You can learn basic TA and psychology from these books: Mark Douglas (must!)with either Martin Pring’s or John Murphy’s*
I buy when there is a high probability trading setup with low risk. Following are the high probability setups I use:
- Darvas Box – All Time High, 52-week High, 6-month High –
- Mark Minervini – Volatility Contraction Pattern –
Watch the following videos after you read these 2 books.
- William O Neil – CANSLIM –
- Value Zone – Market and Price move from one zone to another. Each zone is a Value Zone. Fight between supply and demand. Buyers and sellers. Whoever wins, pushes the price in their direction. This book was the game changer for me! (will write a blog soon about my trades using this setup)
Quantitative analysis (QA) is a technique that seeks to understand behavior by using mathematical and statistical modeling, measurement, and research. Quantitative analysts aim to represent a given reality in terms of a numerical value. I don’t understand mathematical or statistical modeling. You will need a PhD in Mathematics or Statistics to do data driven trading. I am only interested in the measurement aspect of QA. As in, quantifying Technical or Fundamental Analysis to build trading / investing systems with complete set of rules for buying and selling.
There are 2 broad categories where we can implement Measurement QA – Trend following / Momentum investing and Mean Reversion. I am not covering Mean Reversion in this blog because I don’t know that method / concept.
- Trend following – a trading strategy based on the idea that markets move for long durations of time in a given direction, and one can quantitatively identify such a trend and ride it.
Capitalmind’s series on trend following
My Trading Guru – Trend following and Mechanical (rule based) trading – https://twitter.com/madan_kumar
- Momentum Investing – a trading strategy of buying financial assets that are showing strength and selling those which are showing weakness. This strategy is based on the age old tenet of cutting your losses and letting your winners ride.
“The key difference lies in the reference point used to identify a trend versus a momentum. For Momentum, we use the Performance of stocks as compared to other stocks in a given universe. In contrast, in Trend Following or Time Series momentum, we compare the current price of a stock/Index with its historical price.”Capitalmind
Prashanth Krish’s journey in Momentum Investing – https://twitter.com/Prashanth_Krish
Capitalmind’s series on Momentum
My Quant Guru – https://twitter.com/jace48
He recommended this book on how to apply math in trading. It involves a lot of Statistics and Data Analytics. Don’t waste time if you don’t know any of those.
- Systematic Trading –
Phew, thats how much you will have to read to get a Diploma in stock market. But you promised us a holy grail? The sad truth – there is no holy grail! If there was one, everyone would be making money, right? Trading and Investing are marathons and they do not have any short cuts. No free lunches. You will have to grind it out and lose some money in the process. Consider it as tuition fee.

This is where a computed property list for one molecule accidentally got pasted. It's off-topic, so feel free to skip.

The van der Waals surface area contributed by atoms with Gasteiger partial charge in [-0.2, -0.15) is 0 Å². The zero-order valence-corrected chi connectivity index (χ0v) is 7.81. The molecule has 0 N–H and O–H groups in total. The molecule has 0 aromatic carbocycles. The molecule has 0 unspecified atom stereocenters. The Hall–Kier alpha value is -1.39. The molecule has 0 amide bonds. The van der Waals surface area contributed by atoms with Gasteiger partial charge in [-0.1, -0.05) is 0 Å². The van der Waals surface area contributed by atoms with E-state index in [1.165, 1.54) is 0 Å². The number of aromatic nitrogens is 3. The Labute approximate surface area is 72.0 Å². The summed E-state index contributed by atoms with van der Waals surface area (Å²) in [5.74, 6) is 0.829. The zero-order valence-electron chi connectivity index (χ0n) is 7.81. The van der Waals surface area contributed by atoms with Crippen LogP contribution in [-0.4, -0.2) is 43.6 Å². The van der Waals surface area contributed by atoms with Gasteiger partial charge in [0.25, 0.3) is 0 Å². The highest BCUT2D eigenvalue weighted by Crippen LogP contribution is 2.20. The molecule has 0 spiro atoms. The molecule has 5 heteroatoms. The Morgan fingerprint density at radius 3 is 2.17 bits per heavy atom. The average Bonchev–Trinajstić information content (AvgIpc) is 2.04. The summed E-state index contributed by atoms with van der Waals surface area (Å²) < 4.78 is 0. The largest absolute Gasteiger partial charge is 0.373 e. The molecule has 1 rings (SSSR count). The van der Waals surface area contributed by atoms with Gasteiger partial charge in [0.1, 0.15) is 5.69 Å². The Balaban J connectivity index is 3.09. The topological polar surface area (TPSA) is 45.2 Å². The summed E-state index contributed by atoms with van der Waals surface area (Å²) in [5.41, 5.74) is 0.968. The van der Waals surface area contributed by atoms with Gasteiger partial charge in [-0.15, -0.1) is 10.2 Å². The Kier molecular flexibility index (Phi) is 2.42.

Fundamental Analysis – What to buy? Undervalued / Cyclical / Quality / Growth
Technical Analysis – When to buy? High probability setups with low risk
Quantitative Analysis – How much to buy? Who are the leaders in the sector? Trend strength / Relative momentum ranking / Maximum Drawdown / Position Sizing.
- Load your account with few thousands. Trade, Invest. Lose money. Get a feel of the market. Decide if are you are capable of handling the emotions. You might feel that you are okay with 20% drawdowns but only when you experience a 20% drawdown in real life, you will know if you are okay with it or not.
- Read again. THINK! INTROSPECT! Choose your style. Identify your psychology. You need not use all 3 sciences. If you are comfortable with Technical Analysis, then just stick to charts. Don’t look at fundamentals. Don’t run behind more information or knowldge. More knowledge is not more wisdom. Less is more!
- Go through charts. A lot of charts. Study companies and their financial performance. Create a set of rules. Backtest those rules to see if they made money in the past. Finalise your strategy. I stress on backtesting because I have used almost every technical indicator available but I either lost money or couldn’t scale up because I hadn’t done the backtest. Only a back test will reveal if a certain indicator has an edge or not. (Personally, I do not use any indicator. My charts are clean and I use only price action with volume.)
- Implement the strategy rules with Discipline and Money / Risk Management (read up about this as I am not an expert, in trading lingo its called Position Sizing). A system is nothing without discipline. If you can not control your emotions, forget stock market.
- Start with small capital.
- Trade short term to create capital
- Invest long term to build wealth
- Always have a stop loss!
- If you are making less than 12% on an average every year, better to stick to Index funds. You will get the market returns with less effort.
“All you need is one trading pattern to make a living! Learn first to specialize in doing one thing well.”Linda Bradford Raschke.
What not to do!
- DO NOT START WITH FUTURES OR OPTIONS OR LEVERAGE. YOU WILL BLOW UP YOUR ACCOUNT. NOT JUST ONCE. YOU WILL LOSE EVERYTHING.
- DO NOT BUY OR SELL BASED ON STOCK TIPS YOU RECEIVE ON SOCIAL MEDIA. DO YOUR RESEARCH. BUILD YOUR OWN CONVICTION.
- DO NOT FOLLOW A LOT OF PEOPLE ON SOCIAL MEDIA. YOU WILL BECOME BETTER IF YOU STAY AWAY. INVESTING/TRADING IS BEST DONE ALONE.
The process –
You will lose big
You will lose small
You will breakeven
You will make small profits.
You will make money consistently. (It will take few years to get there)
“Patience and Discipline are the holy grails in the stock market!”you-know-who
Will leave you with this
“A blindfolded monkey throwing darts at a newspaper’s financial pages could select a portfolio that would do just as well as one carefully selected by experts”Burton Malkiel
Good luck! (you will need a lot of that)